Couchsurfing

I’ve been a member of couchsurfing.org for a couple of years.  I’ve hosted people and been hosted, but mostly I used it to meet people in new cities–particularly in Tunis and Cairo, where most members don’t host travelers, but instead attend social events.  I’ve met people in various countries who are downright evangelical about the site and say things like “it changed my life!”, and indeed, for people who don’t have the wherewithal to travel but want to have some connection to the world outside their country, it can be truly wonderful.  But personally, I have mixed feelings about couchsurfing, both the practice and the site. 

The Good Being able to show up in a new city and stay at a stranger’s house is, for the most part, pretty rad. Your host will probably be excited to meet you and curious about your life, and you get the opportunity to see how people live–a wonderful thing in a place like Iran, where oppressive religious dictates have pushed most socializing into private spaces. A local can give good advice about tourist sites, foods to try, etc.  There’s of course also the cost savings, though that for me is only incidental. Hosting is nice too because it feels good to share with others, and I like to do what I can to help people (women in particular) navigate this big crazy city.  I had a guest here in Cairo pretty recently, and it did me a bit of good because as soon as I returned from Iran I plunged into depression and anxiety, due in part to my relationship with Cairo.  But taking her around and seeing things through her eyes helped me reconnect–if just a little–with some of the features that made me love Cairo in the first place (viz., the general good humor of the people, the availability of quality vegetarian food, the vibrant street life).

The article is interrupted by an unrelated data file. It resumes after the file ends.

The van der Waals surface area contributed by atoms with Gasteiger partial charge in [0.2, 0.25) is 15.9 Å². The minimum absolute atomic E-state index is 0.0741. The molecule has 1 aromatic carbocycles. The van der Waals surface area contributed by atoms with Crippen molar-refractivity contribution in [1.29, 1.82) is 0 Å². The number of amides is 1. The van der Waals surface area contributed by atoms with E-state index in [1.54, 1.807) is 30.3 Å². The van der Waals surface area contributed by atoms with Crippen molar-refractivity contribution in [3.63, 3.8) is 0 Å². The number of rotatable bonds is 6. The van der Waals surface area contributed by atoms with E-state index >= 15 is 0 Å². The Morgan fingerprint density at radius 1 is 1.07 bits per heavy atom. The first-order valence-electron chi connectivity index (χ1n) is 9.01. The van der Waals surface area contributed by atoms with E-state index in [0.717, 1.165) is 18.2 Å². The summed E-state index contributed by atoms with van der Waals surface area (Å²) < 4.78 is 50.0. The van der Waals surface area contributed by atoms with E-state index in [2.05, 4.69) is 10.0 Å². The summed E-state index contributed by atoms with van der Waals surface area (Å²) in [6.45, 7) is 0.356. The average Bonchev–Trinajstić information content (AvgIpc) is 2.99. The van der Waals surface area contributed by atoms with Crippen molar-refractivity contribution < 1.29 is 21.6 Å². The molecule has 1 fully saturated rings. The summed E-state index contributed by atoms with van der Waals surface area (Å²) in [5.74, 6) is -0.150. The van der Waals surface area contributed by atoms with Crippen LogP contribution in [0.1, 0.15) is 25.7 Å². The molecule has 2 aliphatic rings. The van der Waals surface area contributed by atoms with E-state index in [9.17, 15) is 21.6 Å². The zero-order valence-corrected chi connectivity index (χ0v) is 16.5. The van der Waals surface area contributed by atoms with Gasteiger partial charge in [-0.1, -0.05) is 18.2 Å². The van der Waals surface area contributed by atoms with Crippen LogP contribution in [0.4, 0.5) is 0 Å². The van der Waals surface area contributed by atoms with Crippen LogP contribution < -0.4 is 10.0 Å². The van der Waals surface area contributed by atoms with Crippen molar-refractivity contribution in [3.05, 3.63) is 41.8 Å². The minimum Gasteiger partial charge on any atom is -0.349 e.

I was able to show my guest this, my favorite downtown graffito, which is tucked in a hard-to-find place.

I was able to show my guest this, my favorite downtown graffito, which is tucked in a hard-to-find place.

The Not-So-Good:

It’s exhausting If you’re an introvert like me, it can be grueling to stay with someone because you can’t just waltz into the house, make a beeline for your bedroom and shut the door, which is sometimes what I want more than anything else. In Iran I had to balance my desire to get to know people on a deeper level and my desperate need for alone time, so I ended up staying with people about 25% of the time, for two or three days at a time. It so happened that all my hosts were off work while I was staying with them–either because they worked sporadically or because it was Norooz–which meant that they went sightseeing with me all day.  It may sound like a contradiction when I say that in almost all cases I enjoyed their company and at the same time was anxious and tense, but I contain multitudes.